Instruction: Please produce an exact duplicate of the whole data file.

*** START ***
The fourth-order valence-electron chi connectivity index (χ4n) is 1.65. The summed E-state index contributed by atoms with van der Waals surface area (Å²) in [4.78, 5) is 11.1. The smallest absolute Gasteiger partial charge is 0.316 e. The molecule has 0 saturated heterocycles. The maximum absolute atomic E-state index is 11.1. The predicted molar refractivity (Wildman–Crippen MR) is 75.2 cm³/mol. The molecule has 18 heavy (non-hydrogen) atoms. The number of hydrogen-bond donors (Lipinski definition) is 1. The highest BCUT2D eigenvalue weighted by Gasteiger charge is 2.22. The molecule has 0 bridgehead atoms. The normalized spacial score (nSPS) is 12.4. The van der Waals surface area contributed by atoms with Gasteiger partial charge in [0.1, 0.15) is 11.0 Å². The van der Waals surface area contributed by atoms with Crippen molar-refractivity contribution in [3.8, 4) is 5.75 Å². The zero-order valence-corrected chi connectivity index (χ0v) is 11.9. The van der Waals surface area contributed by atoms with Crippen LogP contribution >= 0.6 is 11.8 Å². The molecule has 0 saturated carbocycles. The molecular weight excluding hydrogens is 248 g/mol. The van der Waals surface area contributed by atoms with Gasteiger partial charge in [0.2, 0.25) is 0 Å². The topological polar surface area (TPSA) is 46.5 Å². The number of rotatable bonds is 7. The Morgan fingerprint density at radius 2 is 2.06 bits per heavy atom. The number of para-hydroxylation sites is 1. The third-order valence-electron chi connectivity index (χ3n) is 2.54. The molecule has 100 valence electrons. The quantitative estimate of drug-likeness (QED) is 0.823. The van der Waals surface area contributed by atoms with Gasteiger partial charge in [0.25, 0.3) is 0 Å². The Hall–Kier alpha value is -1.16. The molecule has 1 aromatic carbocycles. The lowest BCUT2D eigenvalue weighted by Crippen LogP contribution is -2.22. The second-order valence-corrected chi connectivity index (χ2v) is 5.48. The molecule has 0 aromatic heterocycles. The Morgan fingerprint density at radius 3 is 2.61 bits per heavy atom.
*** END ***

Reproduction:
The fourth-order valence-electron chi connectivity index (χ4n) is 1.65. The summed E-state index contributed by atoms with van der Waals surface area (Å²) in [4.78, 5) is 11.1. The smallest absolute Gasteiger partial charge is 0.316 e. The molecule has 0 saturated heterocycles. The maximum absolute atomic E-state index is 11.1. The predicted molar refractivity (Wildman–Crippen MR) is 75.2 cm³/mol. The molecule has 18 heavy (non-hydrogen) atoms. The number of hydrogen-bond donors (Lipinski definition) is 1. The highest BCUT2D eigenvalue weighted by Gasteiger charge is 2.22. The molecule has 0 bridgehead atoms. The normalized spacial score (nSPS) is 12.4. The van der Waals surface area contributed by atoms with Gasteiger partial charge in [0.1, 0.15) is 11.0 Å². The van der Waals surface area contributed by atoms with Crippen molar-refractivity contribution in [3.8, 4) is 5.75 Å². The zero-order valence-corrected chi connectivity index (χ0v) is 11.9. The van der Waals surface area contributed by atoms with Crippen LogP contribution >= 0.6 is 11.8 Å². The molecule has 0 saturated carbocycles. The molecular weight excluding hydrogens is 248 g/mol. The van der Waals surface area contributed by atoms with Gasteiger partial charge in [0.2, 0.25) is 0 Å². The topological polar surface area (TPSA) is 46.5 Å². The number of rotatable bonds is 7. The Morgan fingerprint density at radius 2 is 2.06 bits per heavy atom. The number of para-hydroxylation sites is 1. The third-order valence-electron chi connectivity index (χ3n) is 2.54. The molecule has 100 valence electrons. The quantitative estimate of drug-likeness (QED) is 0.823. The van der Waals surface area contributed by atoms with Gasteiger partial charge in [0.25, 0.3) is 0 Å². The Hall–Kier alpha value is -1.16. The molecule has 1 aromatic carbocycles. The lowest BCUT2D eigenvalue weighted by Crippen LogP contribution is -2.22. The second-order valence-corrected chi connectivity index (χ2v) is 5.48. The molecule has 0 aromatic heterocycles. The Morgan fingerprint density at radius 3 is 2.61 bits per heavy atom.